’Tis little I — could care for Pearls —
Who own the ample sea —
Or Brooches — when the Emperor —
With Rubies — pelteth me —
Or Gold — who am the Prince of Mines —
Or Diamonds — when have I
A Diadem to fit a Dome —
Continual upon me —
— Emily Dickinson, No. 466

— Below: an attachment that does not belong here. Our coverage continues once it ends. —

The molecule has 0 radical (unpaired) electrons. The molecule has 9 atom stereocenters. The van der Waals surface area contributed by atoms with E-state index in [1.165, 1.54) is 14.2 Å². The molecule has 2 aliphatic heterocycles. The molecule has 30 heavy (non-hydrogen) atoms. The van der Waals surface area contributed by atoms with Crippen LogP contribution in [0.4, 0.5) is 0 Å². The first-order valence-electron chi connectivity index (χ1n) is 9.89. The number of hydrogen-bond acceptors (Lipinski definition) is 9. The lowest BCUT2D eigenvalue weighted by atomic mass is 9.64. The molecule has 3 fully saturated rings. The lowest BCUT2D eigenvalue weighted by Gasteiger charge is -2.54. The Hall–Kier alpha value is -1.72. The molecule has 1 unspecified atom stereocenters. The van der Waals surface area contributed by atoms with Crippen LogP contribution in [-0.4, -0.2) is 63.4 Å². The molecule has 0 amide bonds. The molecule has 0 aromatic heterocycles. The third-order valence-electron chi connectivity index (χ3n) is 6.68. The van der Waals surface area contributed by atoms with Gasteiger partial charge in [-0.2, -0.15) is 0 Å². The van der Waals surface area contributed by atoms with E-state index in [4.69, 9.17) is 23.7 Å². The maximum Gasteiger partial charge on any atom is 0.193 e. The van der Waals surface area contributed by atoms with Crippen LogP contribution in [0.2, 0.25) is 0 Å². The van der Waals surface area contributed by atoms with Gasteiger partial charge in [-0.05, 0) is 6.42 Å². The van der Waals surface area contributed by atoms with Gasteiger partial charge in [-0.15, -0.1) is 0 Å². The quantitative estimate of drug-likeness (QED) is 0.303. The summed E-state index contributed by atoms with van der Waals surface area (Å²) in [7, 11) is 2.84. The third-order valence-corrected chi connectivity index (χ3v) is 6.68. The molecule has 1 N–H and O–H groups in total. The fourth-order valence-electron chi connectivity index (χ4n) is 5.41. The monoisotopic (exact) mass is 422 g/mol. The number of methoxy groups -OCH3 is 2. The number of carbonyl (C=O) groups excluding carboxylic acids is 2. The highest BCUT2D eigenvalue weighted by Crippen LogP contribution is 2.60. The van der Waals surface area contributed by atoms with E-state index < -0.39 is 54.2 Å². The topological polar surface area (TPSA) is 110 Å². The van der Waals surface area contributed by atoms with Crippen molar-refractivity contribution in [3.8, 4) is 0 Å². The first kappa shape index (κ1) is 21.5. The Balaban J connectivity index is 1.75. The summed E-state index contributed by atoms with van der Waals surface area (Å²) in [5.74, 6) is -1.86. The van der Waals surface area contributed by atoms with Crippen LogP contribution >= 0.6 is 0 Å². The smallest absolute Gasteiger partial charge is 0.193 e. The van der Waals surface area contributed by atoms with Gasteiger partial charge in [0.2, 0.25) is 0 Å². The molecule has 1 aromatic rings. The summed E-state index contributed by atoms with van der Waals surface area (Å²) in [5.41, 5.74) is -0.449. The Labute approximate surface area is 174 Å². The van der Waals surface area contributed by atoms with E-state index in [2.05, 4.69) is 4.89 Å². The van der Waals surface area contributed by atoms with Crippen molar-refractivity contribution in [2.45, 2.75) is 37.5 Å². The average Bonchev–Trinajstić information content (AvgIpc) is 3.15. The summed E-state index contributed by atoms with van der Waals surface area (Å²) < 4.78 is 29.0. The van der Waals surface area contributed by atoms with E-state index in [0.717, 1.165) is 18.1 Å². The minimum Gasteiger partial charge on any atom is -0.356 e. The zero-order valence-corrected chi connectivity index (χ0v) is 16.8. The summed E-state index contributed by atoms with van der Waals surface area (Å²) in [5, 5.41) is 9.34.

In the poem “’Tis little I—could care for Pearls,” written in 1862, Emily Dickinson positions the artist as the richest of royals. Earthly treasures, those brooches and baubles bought at Cartier and Fabergé, are nothing compared with the imagination’s vast seas and deep mines, a kingdom of boundless wealth. Queens and their daughters may regularly wear diadems, but they measure only the circumference of their heads and the size of their country. Dickinson’s diadem fits a “Dome”—the celestial sphere above and around us—and its diamonds are the stars in the sky. Indeed, Dickinson could easily be describing that artist we call a ballerina, whose body is trained on circlets, halos, and hemispheres, and whose serene power feels supreme. Though it isn’t quite possible to pinpoint the moment that the ballerina’s reign began, three or so centuries ago, it has ever since been continual.